Gabrielle explained her statistical choices and how they made her reflect on how horrifying the system of slavery in the United States really was. She also noted the importance of manufacturing, transportation, and population size. (Please note: The interactive elements of infogr.am work best when viewed using the Mozilla Firefox browser.)

Melanie wanted to try another infographic tool and found that Piktochart was a better fit for her.  She talked about how the population statistics stood out the most to her and how there was a potential difference between slave owners and non-slave owners in the South.

Parker discussed what infogr.am is, how it can be used to show learning, embedded his infographic, and then discussed in detail how he selected statistics and facts. He even integrated a word cloud, something unique from his classmates. (Please note: The interactive elements of infogr.am work best when viewed using the Mozilla Firefox browser.)

I shared a few of my students' creations with my PLN on Twitter and got these positive responses:


I'm not going to tell you that the process was not without some frustration.  For some students, the struggle was with the data analysis and understanding how the numbers I provided related to strategy and success in war.  For others, learning a new tech tool was difficult and they had to use some trial and error.  In the end, everyone accomplished the goal of learning how data can help us understand history and providing proof of this learning.  Also, I think they realized that those fancy infographics they see all over the Internet don't seem so fancy after all now that they can create them too!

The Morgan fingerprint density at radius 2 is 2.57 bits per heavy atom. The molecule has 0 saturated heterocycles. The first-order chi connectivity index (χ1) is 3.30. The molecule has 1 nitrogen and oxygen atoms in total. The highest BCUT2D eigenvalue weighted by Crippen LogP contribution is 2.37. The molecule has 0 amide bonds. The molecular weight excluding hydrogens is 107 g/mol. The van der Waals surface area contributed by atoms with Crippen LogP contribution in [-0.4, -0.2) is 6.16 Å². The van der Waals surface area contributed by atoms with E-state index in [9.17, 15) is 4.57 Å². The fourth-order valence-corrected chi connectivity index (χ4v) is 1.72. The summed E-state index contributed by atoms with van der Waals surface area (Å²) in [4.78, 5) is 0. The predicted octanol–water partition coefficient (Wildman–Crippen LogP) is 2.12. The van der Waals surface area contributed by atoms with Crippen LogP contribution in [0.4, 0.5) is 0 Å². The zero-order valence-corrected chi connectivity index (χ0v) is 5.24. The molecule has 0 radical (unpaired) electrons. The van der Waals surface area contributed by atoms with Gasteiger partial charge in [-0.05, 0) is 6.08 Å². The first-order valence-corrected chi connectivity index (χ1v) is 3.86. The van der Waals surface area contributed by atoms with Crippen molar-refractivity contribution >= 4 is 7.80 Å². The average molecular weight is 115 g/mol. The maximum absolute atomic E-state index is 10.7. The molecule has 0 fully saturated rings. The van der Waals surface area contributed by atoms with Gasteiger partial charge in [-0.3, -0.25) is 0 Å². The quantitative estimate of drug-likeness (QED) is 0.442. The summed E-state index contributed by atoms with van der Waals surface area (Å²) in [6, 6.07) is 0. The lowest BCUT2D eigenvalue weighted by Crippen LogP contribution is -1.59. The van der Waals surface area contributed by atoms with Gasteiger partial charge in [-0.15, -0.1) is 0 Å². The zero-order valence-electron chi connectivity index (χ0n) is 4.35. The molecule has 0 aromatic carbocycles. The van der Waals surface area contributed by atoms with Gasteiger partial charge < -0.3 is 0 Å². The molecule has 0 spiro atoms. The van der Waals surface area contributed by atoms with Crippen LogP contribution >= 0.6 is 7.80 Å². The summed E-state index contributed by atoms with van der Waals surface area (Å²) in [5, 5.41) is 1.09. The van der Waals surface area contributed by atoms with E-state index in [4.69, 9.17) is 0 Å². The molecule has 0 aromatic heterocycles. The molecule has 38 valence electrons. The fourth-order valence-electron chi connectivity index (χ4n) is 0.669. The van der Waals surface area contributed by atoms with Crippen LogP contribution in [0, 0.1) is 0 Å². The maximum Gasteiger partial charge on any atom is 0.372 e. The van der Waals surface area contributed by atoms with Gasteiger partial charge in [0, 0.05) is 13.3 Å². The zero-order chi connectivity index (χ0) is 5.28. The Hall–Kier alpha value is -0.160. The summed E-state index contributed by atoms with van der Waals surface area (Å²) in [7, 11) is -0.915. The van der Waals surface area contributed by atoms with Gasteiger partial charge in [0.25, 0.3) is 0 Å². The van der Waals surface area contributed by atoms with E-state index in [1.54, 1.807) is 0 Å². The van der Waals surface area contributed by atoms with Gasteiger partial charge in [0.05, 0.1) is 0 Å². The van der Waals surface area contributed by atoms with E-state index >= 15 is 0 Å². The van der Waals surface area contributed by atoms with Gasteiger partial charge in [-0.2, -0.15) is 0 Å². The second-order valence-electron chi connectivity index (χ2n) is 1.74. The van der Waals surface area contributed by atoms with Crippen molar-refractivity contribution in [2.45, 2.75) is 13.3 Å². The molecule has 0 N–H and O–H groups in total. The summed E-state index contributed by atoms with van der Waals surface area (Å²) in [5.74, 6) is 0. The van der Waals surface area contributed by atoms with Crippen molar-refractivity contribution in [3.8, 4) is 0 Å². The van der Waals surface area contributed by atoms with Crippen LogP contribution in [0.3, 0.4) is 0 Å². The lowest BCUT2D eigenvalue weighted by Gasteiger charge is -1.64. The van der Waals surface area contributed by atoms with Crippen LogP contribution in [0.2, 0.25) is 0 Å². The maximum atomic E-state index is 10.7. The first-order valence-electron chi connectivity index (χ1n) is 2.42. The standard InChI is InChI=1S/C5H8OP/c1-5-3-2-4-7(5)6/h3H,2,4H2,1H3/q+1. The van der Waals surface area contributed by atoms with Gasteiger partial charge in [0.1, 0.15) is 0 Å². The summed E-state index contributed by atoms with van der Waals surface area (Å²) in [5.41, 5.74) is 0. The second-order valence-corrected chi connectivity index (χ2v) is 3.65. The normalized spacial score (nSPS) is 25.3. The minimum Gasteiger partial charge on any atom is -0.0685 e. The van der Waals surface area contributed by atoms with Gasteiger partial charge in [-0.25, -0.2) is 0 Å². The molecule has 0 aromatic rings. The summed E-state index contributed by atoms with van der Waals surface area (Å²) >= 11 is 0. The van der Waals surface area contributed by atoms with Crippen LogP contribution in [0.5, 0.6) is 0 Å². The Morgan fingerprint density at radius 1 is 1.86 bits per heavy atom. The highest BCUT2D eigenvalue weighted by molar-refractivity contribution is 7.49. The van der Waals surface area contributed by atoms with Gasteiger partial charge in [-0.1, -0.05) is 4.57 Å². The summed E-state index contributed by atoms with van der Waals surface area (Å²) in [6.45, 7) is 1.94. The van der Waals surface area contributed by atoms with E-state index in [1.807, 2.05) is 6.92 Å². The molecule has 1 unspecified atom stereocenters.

Wednesday, March 5, 2014

Paperless Possibilities for Deep Historical Research

When guiding students through a long term research project over the course of many months it is imperative that the teacher can:
  • assist with finding informative and reliable sources
  • help with proper citations
  • track student progress
  • give tons and tons and tons of feedback
  • provide encouragement when students get discouraged
But then what? Once the project is done, how will the world know what a monumental achievement your students have accomplished?  Going paperless helps them carry it out and then share it with the world.

My high school sophomore classes recently wrapped up a 3 month research project on the causes of the American Civil War.  The entire project was paperless.  Here's how we did it:

Step 1: Introducing the Project

Students learned that they would be researching an event, chosen from a list of options, and would be creating a scrapbook of primary sources.  The scrapbook would start with an introductory essay and would tell the story of the event and how it increased the tension between the North and South leading up to the Civil War.  They chose their small groups and topics and then started reading.